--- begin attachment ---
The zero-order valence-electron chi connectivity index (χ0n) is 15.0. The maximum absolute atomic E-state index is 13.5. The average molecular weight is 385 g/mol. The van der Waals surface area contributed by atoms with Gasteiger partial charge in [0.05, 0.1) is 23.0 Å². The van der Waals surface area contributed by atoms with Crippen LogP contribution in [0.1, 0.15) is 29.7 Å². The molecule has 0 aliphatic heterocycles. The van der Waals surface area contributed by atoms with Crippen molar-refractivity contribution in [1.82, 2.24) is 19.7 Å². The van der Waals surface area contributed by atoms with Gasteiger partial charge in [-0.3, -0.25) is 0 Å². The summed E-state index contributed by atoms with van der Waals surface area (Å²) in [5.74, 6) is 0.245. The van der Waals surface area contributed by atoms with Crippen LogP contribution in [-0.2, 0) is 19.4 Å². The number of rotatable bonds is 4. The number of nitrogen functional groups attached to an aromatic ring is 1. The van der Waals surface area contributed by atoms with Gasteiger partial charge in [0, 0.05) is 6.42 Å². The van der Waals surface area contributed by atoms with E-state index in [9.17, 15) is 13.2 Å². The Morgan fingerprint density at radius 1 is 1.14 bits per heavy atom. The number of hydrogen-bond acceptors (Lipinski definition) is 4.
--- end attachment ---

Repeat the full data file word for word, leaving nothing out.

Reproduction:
The zero-order valence-electron chi connectivity index (χ0n) is 15.0. The maximum absolute atomic E-state index is 13.5. The average molecular weight is 385 g/mol. The van der Waals surface area contributed by atoms with Gasteiger partial charge in [0.05, 0.1) is 23.0 Å². The van der Waals surface area contributed by atoms with Crippen LogP contribution in [0.1, 0.15) is 29.7 Å². The molecule has 0 aliphatic heterocycles. The van der Waals surface area contributed by atoms with Crippen molar-refractivity contribution in [1.82, 2.24) is 19.7 Å². The van der Waals surface area contributed by atoms with Gasteiger partial charge in [-0.3, -0.25) is 0 Å². The summed E-state index contributed by atoms with van der Waals surface area (Å²) in [5.74, 6) is 0.245. The van der Waals surface area contributed by atoms with Crippen LogP contribution in [-0.2, 0) is 19.4 Å². The number of rotatable bonds is 4. The number of nitrogen functional groups attached to an aromatic ring is 1. The van der Waals surface area contributed by atoms with Gasteiger partial charge in [0, 0.05) is 6.42 Å². The van der Waals surface area contributed by atoms with E-state index in [9.17, 15) is 13.2 Å². The Morgan fingerprint density at radius 1 is 1.14 bits per heavy atom. The number of hydrogen-bond acceptors (Lipinski definition) is 4.